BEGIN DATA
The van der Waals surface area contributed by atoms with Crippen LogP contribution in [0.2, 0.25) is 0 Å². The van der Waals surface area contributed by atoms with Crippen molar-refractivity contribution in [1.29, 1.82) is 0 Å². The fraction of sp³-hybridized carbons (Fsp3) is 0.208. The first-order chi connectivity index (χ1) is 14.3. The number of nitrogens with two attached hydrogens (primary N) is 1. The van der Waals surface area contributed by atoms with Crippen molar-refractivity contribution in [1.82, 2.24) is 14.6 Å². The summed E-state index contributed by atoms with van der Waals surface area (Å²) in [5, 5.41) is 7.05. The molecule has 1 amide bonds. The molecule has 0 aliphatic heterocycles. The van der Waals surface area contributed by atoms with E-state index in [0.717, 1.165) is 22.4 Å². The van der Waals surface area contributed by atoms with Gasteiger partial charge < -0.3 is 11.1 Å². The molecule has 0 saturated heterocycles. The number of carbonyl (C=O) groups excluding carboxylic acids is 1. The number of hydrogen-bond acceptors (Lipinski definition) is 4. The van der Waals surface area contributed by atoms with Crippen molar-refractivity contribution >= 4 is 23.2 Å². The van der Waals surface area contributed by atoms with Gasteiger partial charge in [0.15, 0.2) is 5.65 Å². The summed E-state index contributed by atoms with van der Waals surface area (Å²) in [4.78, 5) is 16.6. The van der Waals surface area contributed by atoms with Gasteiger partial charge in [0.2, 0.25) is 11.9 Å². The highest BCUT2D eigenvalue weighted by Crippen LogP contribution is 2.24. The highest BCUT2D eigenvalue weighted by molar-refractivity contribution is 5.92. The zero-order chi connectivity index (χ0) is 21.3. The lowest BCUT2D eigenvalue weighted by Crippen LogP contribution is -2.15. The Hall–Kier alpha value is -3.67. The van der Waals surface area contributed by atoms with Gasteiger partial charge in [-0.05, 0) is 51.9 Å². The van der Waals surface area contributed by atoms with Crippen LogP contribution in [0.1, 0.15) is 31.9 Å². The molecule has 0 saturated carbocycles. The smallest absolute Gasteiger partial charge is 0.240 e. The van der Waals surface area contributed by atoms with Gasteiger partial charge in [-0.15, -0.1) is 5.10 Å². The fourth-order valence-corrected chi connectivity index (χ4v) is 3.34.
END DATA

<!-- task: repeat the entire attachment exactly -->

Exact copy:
The van der Waals surface area contributed by atoms with Crippen LogP contribution in [0.2, 0.25) is 0 Å². The van der Waals surface area contributed by atoms with Crippen molar-refractivity contribution in [1.29, 1.82) is 0 Å². The fraction of sp³-hybridized carbons (Fsp3) is 0.208. The first-order chi connectivity index (χ1) is 14.3. The number of nitrogens with two attached hydrogens (primary N) is 1. The van der Waals surface area contributed by atoms with Crippen molar-refractivity contribution in [1.82, 2.24) is 14.6 Å². The summed E-state index contributed by atoms with van der Waals surface area (Å²) in [5, 5.41) is 7.05. The molecule has 1 amide bonds. The molecule has 0 aliphatic heterocycles. The van der Waals surface area contributed by atoms with E-state index in [0.717, 1.165) is 22.4 Å². The van der Waals surface area contributed by atoms with Gasteiger partial charge < -0.3 is 11.1 Å². The molecule has 0 saturated heterocycles. The number of carbonyl (C=O) groups excluding carboxylic acids is 1. The number of hydrogen-bond acceptors (Lipinski definition) is 4. The van der Waals surface area contributed by atoms with Crippen molar-refractivity contribution >= 4 is 23.2 Å². The van der Waals surface area contributed by atoms with Gasteiger partial charge in [0.15, 0.2) is 5.65 Å². The summed E-state index contributed by atoms with van der Waals surface area (Å²) in [4.78, 5) is 16.6. The van der Waals surface area contributed by atoms with Gasteiger partial charge in [0.2, 0.25) is 11.9 Å². The highest BCUT2D eigenvalue weighted by Crippen LogP contribution is 2.24. The highest BCUT2D eigenvalue weighted by molar-refractivity contribution is 5.92. The zero-order chi connectivity index (χ0) is 21.3. The lowest BCUT2D eigenvalue weighted by Crippen LogP contribution is -2.15. The Hall–Kier alpha value is -3.67. The van der Waals surface area contributed by atoms with Gasteiger partial charge in [-0.05, 0) is 51.9 Å². The van der Waals surface area contributed by atoms with Crippen LogP contribution in [0.1, 0.15) is 31.9 Å². The molecule has 0 saturated carbocycles. The smallest absolute Gasteiger partial charge is 0.240 e. The van der Waals surface area contributed by atoms with Gasteiger partial charge in [-0.15, -0.1) is 5.10 Å². The fourth-order valence-corrected chi connectivity index (χ4v) is 3.34.